– Bob Cunningham, Executive Director of Learning Development, Understood
Even before the COVID-19 crisis, approximately 49% of K-12 students experienced a mental health condition during their academic career, such as depression, anxiety, or substance use. While districts and schools play a vital role in identifying and supporting students, districts may not be able to fully support the rapidly growing demand for mental health needs based on limited internal resources. How educators respond to this next pandemic –students’ anxiety and stress–will certainly remain a critically important priority for school administrators, counselors and psychologists in 2021.
– Collin Earnst, CEO, LearnWell
There’s a critical need for more funding for schools, including fair pay for teachers. The policies and infrastructures are in place to deliver. This year’s CARES Act took steps in the right direction, but much more needs to be done. One of the silver linings to come out of the pandemic is that parents and communities now have a renewed respect and appreciation for the invaluable role teachers play in our kids’ education. It’s been challenging for a lot of parents, especially for working parents who are having to balance teaching their kids. But I do believe there’s capacity both at the federal and community levels to impact change and allocate more funding to ultimately help the kids who would benefit from it most. Another focus are is literacy, whicih is the foundation of every subject taught in school. However, in the U.S., nearly two-thirds of students were considered non-proficient readers before the pandemic hit. The “COVID learning slide” that has occurred since March 2020 is only expected to make matters worse. As a wealthy and developed country, there is no reason why we can’t close the literacy gap and help students of all backgrounds and experience become more proficient readers.
– Nick Gaehde, President, Lexia Learning
Though time sometimes feels slower during the pandemic, educators are feeling short on time because so much more is on their plates. Leaders will be looking for new ways to streamline observation to ensure teachers feel supported, connected with colleagues, and aligned on how to have the most impact with students.
– Adam Geller, Founder and CEO, Edthena
Today’s students are struggling more than ever. The current level of student stress and anxiety is unlike anything we’ve ever seen before, and this will likely continue throughout the pandemic. So far this school year, we’ve noted a 66 percent increase in student incidents. Most alarmingly, we’ve seen an 83 percent increase in incidents of suicide and self-harm as well as a 135 percent increase in incidents of nudity and sexual content. Regardless of whether students are learning in the classroom, at home, or a combination of the two, students are in need of greater support during this time. Elementary students are not immune to serious student safety issues. Younger students are often overlooked when it comes to these issues because they’re more associated with students in middle and high school. Students need around-the-clock digital protection: It’s clear that a significant number of incidents are happening when educators aren’t actively watching what students are posting online.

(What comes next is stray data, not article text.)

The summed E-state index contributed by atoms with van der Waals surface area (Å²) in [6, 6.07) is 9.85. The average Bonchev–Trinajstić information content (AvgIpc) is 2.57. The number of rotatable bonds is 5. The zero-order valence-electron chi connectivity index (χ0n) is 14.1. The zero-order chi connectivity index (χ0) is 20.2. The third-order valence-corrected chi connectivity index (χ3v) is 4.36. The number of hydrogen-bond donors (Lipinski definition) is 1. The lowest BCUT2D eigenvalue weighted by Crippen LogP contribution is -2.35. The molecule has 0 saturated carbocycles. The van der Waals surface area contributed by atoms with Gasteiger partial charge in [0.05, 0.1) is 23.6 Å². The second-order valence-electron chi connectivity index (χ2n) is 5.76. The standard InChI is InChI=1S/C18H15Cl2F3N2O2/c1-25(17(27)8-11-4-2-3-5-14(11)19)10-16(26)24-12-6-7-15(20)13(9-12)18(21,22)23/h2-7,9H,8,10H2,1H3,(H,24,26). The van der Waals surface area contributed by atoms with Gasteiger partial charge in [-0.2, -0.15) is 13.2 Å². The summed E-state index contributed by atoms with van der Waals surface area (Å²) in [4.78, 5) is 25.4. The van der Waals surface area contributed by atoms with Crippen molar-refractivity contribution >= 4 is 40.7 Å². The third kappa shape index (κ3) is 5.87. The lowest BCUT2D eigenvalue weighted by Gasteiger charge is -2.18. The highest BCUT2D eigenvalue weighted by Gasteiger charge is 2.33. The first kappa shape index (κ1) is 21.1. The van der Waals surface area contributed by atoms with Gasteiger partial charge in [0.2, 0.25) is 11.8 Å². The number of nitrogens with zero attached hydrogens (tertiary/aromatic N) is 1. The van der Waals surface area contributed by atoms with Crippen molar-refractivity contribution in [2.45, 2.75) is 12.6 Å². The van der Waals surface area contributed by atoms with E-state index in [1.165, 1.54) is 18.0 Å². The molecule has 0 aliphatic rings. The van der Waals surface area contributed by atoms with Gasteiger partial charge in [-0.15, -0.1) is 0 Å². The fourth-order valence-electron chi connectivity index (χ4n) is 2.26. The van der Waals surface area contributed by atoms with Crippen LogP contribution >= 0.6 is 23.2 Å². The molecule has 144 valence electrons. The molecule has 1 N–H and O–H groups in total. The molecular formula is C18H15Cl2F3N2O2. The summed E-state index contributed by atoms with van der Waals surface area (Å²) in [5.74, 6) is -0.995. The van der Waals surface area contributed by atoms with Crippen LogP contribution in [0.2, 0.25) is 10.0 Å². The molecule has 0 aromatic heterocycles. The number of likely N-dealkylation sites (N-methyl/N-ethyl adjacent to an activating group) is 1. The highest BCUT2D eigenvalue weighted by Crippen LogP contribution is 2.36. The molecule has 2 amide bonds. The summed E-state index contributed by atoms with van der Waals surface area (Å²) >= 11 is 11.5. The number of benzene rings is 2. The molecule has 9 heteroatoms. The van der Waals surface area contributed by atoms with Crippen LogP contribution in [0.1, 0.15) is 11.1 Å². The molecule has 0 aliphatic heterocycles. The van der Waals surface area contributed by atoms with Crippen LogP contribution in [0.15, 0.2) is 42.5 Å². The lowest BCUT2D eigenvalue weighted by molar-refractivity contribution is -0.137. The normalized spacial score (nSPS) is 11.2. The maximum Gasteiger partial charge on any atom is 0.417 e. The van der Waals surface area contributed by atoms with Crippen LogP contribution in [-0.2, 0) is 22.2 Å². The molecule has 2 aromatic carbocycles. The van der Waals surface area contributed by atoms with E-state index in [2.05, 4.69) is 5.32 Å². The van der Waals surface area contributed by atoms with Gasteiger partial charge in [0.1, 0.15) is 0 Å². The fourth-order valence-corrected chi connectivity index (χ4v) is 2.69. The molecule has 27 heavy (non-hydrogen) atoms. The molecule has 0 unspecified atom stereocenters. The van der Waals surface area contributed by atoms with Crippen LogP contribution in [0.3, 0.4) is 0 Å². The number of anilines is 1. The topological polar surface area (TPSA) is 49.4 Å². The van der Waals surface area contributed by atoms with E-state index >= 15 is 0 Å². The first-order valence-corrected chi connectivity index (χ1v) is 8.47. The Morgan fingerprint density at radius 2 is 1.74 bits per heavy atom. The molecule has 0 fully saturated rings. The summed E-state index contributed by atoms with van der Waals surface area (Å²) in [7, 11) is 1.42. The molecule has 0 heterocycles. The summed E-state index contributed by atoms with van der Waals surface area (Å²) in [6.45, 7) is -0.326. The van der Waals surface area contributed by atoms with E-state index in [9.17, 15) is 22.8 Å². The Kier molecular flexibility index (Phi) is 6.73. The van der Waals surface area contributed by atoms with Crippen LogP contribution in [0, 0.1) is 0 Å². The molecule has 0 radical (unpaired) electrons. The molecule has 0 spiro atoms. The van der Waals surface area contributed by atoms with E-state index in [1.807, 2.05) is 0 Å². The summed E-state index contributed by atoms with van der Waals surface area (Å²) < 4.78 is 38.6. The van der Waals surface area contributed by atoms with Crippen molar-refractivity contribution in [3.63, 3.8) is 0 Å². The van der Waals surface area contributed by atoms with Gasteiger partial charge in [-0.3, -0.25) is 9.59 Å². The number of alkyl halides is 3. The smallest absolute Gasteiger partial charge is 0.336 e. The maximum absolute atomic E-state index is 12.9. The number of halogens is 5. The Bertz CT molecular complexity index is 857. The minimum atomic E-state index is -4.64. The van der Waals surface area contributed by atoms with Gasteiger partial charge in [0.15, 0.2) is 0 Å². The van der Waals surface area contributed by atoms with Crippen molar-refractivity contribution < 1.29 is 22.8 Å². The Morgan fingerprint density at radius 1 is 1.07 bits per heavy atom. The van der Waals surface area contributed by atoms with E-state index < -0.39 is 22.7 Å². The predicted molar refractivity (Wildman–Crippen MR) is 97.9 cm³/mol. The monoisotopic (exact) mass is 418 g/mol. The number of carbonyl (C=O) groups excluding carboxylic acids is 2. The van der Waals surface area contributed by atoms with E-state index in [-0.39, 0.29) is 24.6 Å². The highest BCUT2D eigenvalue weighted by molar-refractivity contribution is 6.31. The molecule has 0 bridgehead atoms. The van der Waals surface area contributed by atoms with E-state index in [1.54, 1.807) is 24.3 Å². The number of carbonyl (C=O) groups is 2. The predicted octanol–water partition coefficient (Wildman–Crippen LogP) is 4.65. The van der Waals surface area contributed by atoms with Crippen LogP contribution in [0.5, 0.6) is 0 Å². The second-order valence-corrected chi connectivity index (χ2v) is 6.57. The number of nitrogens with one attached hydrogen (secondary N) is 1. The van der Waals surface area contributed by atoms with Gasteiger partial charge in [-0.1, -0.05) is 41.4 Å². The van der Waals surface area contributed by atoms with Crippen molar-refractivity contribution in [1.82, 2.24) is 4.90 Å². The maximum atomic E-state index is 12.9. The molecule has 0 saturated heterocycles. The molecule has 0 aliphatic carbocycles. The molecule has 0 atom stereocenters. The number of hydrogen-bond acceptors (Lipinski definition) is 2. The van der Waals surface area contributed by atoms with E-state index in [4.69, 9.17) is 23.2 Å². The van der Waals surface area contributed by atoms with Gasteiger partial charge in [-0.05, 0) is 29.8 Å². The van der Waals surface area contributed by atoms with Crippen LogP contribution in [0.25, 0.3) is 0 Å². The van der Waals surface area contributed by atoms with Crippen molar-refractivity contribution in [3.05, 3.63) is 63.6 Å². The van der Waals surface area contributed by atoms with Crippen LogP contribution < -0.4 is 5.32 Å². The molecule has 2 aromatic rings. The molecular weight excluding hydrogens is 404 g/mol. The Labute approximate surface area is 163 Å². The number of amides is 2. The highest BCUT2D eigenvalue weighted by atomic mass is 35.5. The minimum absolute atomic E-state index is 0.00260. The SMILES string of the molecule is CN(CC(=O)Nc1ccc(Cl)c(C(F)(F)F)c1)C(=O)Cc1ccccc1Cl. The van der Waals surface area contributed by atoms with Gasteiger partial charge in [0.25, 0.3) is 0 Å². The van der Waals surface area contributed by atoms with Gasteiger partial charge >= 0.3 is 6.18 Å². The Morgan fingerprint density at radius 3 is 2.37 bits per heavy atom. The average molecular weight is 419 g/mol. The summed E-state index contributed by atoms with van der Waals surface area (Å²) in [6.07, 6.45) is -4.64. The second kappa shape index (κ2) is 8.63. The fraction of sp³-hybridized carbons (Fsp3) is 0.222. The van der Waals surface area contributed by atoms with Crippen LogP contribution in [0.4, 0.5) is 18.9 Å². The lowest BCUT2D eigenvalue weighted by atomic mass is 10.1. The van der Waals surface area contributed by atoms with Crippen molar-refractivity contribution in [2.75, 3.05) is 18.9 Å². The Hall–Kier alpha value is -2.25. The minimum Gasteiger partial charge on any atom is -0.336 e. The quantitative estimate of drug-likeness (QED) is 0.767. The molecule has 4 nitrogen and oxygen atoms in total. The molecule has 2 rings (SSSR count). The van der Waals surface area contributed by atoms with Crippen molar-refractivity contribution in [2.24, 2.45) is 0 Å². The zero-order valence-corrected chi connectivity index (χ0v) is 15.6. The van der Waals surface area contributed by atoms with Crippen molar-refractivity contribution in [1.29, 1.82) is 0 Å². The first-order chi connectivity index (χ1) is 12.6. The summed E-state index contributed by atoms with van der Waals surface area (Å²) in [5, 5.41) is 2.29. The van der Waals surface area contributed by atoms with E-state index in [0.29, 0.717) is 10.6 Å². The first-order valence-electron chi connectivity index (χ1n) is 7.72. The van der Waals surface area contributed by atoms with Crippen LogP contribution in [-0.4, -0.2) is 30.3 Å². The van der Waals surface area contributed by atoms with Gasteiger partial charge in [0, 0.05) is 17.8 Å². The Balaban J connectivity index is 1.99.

– Paget Hetherington, VP of Marketing, Gaggle
Hands-on learning will make a big comeback. We are hopeful that, when the pandemic lifts, we can welcome a return to hands-on, collaborative, creative technology education in 2021. We all know young children learn best when doing and creating with concrete manipulatives. The return of makerspaces and other hands-on environments offers a space where students can cultivate a maker mindset and explore their interests, learn to use innovative tools, and develop collaborative and creative projects with their peers. By integrating screen-free tools, children can design and create in all STEAM subjects by developing a child’s computational thinking.
– Jason Innes, Director of Curriculum, Training, and Product Management, KinderLab Robotics
“We learned in 2020 that the “new normal” for educational facilities will need to look a lot different than the normal we’re used to. Safely getting back to the classroom requires many new precautions, and in 2021, innovations in technology such as digital signage software and content management will play a major role. From signage that presents important upda